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You Are What You Eat
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You Are What You Eat

There are many axioms that get tossed around writing advice columns and beginning writer’s workshops.  Show, don’t tell is a big one, as is Avoid -ly adverbs.  While these are good and useful, they’re really only pertinent to the actual process of writing.  Just as there is more to being a professional athlete than the […]

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There are many axioms that get tossed around writing advice columns and beginning writer’s workshops.  Show, don’t tell is a big one, as is Avoid -ly adverbs.  While these are good and useful, they’re really only pertinent to the actual process of writing.  Just as there is more to being a professional athlete than the few hours a week spent in competition, or to being a musician than getting on stage, so too is the life of a writer made up of more than just the act of putting words together. There are other pieces of a writer’s development to consider, other axioms and rules of thumb for this pursuit just as there are for the craft itself.  One of these phrases for the developing writer is You are what you eat.  By this I’m not talking about a literal diet, of course, but a literary one.  The choices a writer makes in terms of the types of writing he or she consumes has a drastic impact on the type of writer he or she will become.

Most rules are cautionary.  Don’t do this.  Avoid that.  I’ve heard this same rule for a writer spoken in just such a tone.  “Be careful what sort of things you read.  You are what you eat, after all.”  I believe differently.  This one rule is not limiting, it is expansive.  You ever notice how if you eat the same thing for lunch every day, it starts to lose its taste?  If you eat enough chicken salad sandwiches, no matter how good you get at making them, after a while they’ll just start to taste like wet mush.  The same is true of the books you read.  For some people, that’s just fine.  Chicken salad at lunch, preferred book genre at night before bed.  Regular and predictable.  Writers, though, have a greater responsibility to themselves in this regard, particularly those who are in the process of developing a style.  A writer who reads only fiction –  especially if he or she only reads one genre – limits the elements he or she is able to bring to the table.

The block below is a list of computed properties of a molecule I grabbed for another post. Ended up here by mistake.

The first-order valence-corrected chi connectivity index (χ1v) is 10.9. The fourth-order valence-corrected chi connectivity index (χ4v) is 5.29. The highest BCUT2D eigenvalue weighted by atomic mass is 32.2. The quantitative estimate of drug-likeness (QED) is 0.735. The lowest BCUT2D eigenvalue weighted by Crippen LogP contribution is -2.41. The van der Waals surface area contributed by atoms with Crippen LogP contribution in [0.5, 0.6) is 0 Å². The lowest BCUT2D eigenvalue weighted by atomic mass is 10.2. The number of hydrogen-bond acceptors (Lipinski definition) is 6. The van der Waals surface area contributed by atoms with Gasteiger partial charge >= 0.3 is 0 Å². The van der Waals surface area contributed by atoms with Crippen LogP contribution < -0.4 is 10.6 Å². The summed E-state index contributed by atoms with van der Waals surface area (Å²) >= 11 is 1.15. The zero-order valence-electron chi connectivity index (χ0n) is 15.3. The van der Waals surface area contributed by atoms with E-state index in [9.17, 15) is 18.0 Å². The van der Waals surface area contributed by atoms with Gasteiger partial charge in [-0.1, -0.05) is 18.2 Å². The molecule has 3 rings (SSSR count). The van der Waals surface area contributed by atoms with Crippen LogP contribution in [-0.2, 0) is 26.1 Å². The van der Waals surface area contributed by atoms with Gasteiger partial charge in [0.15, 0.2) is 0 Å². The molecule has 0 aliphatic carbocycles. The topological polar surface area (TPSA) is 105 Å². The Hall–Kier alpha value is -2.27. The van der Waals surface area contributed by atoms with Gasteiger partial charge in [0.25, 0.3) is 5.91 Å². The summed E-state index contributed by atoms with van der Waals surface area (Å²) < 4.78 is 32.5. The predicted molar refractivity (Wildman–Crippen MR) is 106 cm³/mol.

So if you’re looking out over the buffet table of the written word, trying to decide on that subtle combination of dishes that will coalesce into the perfect meal, my advice is this: eat everything you can get your grubby little hands on.  Fiction, non-fiction, “literary” fiction and genre, good writing and bad writing, stuff it all down and digest it.  Branch out into flavors and cuisines you’ve never tried before, or maybe some you just haven’t tried in a while.  Not because you’re a reader and you’re looking for something new, but because you’re a writer.  And you are what you eat.

As an addendum to this piece, I’m asking our readers for a little help.  I’ve noticed lately that despite the tendency towards accepting genre fiction as having literary merit, people still sort of smirk about romance novels.  So I’m accepting my own challenge, as it were.  In an effort to branch out, I’m going to read a few romance novels this year.  My problem is that I don’t know which ones are worthwhile, and which ones are worthy of the clichés.  So I would appreciate a little advice.  Which two or three romance novels should I read, which are the most stunning examples of the merits of that genre?

 

*Previously posted on LitStack, February 2012*